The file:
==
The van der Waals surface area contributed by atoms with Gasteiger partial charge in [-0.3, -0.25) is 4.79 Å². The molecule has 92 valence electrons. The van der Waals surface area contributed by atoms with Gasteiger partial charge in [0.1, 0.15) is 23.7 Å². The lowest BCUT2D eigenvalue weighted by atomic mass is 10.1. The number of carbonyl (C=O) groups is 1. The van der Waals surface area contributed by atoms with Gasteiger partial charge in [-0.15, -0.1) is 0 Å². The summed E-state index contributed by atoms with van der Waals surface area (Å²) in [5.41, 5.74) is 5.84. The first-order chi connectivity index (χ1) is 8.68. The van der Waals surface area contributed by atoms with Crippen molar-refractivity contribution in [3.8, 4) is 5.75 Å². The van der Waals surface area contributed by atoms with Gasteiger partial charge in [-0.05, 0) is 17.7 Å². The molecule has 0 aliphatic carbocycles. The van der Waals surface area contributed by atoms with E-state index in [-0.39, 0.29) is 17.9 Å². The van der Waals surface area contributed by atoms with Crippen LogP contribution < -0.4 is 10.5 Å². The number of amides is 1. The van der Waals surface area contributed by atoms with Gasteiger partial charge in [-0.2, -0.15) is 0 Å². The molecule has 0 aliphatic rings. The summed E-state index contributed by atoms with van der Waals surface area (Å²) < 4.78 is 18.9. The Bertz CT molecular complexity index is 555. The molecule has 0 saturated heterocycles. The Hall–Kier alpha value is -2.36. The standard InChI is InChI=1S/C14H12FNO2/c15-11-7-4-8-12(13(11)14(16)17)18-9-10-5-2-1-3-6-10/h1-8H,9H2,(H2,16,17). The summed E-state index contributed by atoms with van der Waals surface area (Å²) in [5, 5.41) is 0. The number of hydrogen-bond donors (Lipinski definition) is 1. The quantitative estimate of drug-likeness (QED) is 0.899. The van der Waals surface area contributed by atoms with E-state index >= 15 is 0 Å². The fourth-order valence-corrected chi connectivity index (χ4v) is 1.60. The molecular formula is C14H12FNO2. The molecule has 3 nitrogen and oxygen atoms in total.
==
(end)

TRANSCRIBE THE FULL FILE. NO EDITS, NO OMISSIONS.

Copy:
The van der Waals surface area contributed by atoms with Gasteiger partial charge in [-0.3, -0.25) is 4.79 Å². The molecule has 92 valence electrons. The van der Waals surface area contributed by atoms with Gasteiger partial charge in [0.1, 0.15) is 23.7 Å². The lowest BCUT2D eigenvalue weighted by atomic mass is 10.1. The number of carbonyl (C=O) groups is 1. The van der Waals surface area contributed by atoms with Gasteiger partial charge in [-0.15, -0.1) is 0 Å². The summed E-state index contributed by atoms with van der Waals surface area (Å²) in [5.41, 5.74) is 5.84. The first-order chi connectivity index (χ1) is 8.68. The van der Waals surface area contributed by atoms with Crippen molar-refractivity contribution in [3.8, 4) is 5.75 Å². The van der Waals surface area contributed by atoms with Gasteiger partial charge in [-0.05, 0) is 17.7 Å². The molecule has 0 aliphatic carbocycles. The van der Waals surface area contributed by atoms with E-state index in [-0.39, 0.29) is 17.9 Å². The van der Waals surface area contributed by atoms with Crippen LogP contribution < -0.4 is 10.5 Å². The number of amides is 1. The van der Waals surface area contributed by atoms with Gasteiger partial charge in [-0.2, -0.15) is 0 Å². The molecule has 0 aliphatic rings. The summed E-state index contributed by atoms with van der Waals surface area (Å²) < 4.78 is 18.9. The Bertz CT molecular complexity index is 555. The molecule has 0 saturated heterocycles. The Hall–Kier alpha value is -2.36. The standard InChI is InChI=1S/C14H12FNO2/c15-11-7-4-8-12(13(11)14(16)17)18-9-10-5-2-1-3-6-10/h1-8H,9H2,(H2,16,17). The summed E-state index contributed by atoms with van der Waals surface area (Å²) in [5, 5.41) is 0. The number of hydrogen-bond donors (Lipinski definition) is 1. The quantitative estimate of drug-likeness (QED) is 0.899. The van der Waals surface area contributed by atoms with E-state index >= 15 is 0 Å². The fourth-order valence-corrected chi connectivity index (χ4v) is 1.60. The molecular formula is C14H12FNO2. The molecule has 3 nitrogen and oxygen atoms in total.